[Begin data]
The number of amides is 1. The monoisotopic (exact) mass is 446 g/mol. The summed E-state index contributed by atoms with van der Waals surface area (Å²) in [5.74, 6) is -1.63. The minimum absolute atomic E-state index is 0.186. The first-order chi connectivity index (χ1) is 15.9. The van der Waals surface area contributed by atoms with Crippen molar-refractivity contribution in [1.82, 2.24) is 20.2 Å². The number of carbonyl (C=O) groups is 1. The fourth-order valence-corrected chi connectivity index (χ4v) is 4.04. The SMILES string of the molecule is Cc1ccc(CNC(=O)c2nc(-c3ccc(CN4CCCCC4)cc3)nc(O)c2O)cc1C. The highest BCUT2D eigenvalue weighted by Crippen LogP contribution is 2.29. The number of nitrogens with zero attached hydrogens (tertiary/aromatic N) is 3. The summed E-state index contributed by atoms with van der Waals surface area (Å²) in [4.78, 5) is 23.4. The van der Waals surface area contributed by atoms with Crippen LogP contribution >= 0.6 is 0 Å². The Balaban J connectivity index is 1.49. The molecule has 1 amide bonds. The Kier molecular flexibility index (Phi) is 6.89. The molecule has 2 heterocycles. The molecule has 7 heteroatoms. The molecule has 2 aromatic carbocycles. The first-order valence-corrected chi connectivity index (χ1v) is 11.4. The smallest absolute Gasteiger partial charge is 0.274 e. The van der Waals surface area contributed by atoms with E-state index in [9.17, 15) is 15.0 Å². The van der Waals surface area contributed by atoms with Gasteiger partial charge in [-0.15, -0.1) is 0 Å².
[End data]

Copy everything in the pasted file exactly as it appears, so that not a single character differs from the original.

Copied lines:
The number of amides is 1. The monoisotopic (exact) mass is 446 g/mol. The summed E-state index contributed by atoms with van der Waals surface area (Å²) in [5.74, 6) is -1.63. The minimum absolute atomic E-state index is 0.186. The first-order chi connectivity index (χ1) is 15.9. The van der Waals surface area contributed by atoms with Crippen molar-refractivity contribution in [1.82, 2.24) is 20.2 Å². The number of carbonyl (C=O) groups is 1. The fourth-order valence-corrected chi connectivity index (χ4v) is 4.04. The SMILES string of the molecule is Cc1ccc(CNC(=O)c2nc(-c3ccc(CN4CCCCC4)cc3)nc(O)c2O)cc1C. The highest BCUT2D eigenvalue weighted by Crippen LogP contribution is 2.29. The number of nitrogens with zero attached hydrogens (tertiary/aromatic N) is 3. The summed E-state index contributed by atoms with van der Waals surface area (Å²) in [4.78, 5) is 23.4. The van der Waals surface area contributed by atoms with Crippen LogP contribution >= 0.6 is 0 Å². The Balaban J connectivity index is 1.49. The molecule has 1 amide bonds. The Kier molecular flexibility index (Phi) is 6.89. The molecule has 2 heterocycles. The molecule has 7 heteroatoms. The molecule has 2 aromatic carbocycles. The first-order valence-corrected chi connectivity index (χ1v) is 11.4. The smallest absolute Gasteiger partial charge is 0.274 e. The van der Waals surface area contributed by atoms with E-state index in [9.17, 15) is 15.0 Å². The van der Waals surface area contributed by atoms with Gasteiger partial charge in [-0.15, -0.1) is 0 Å².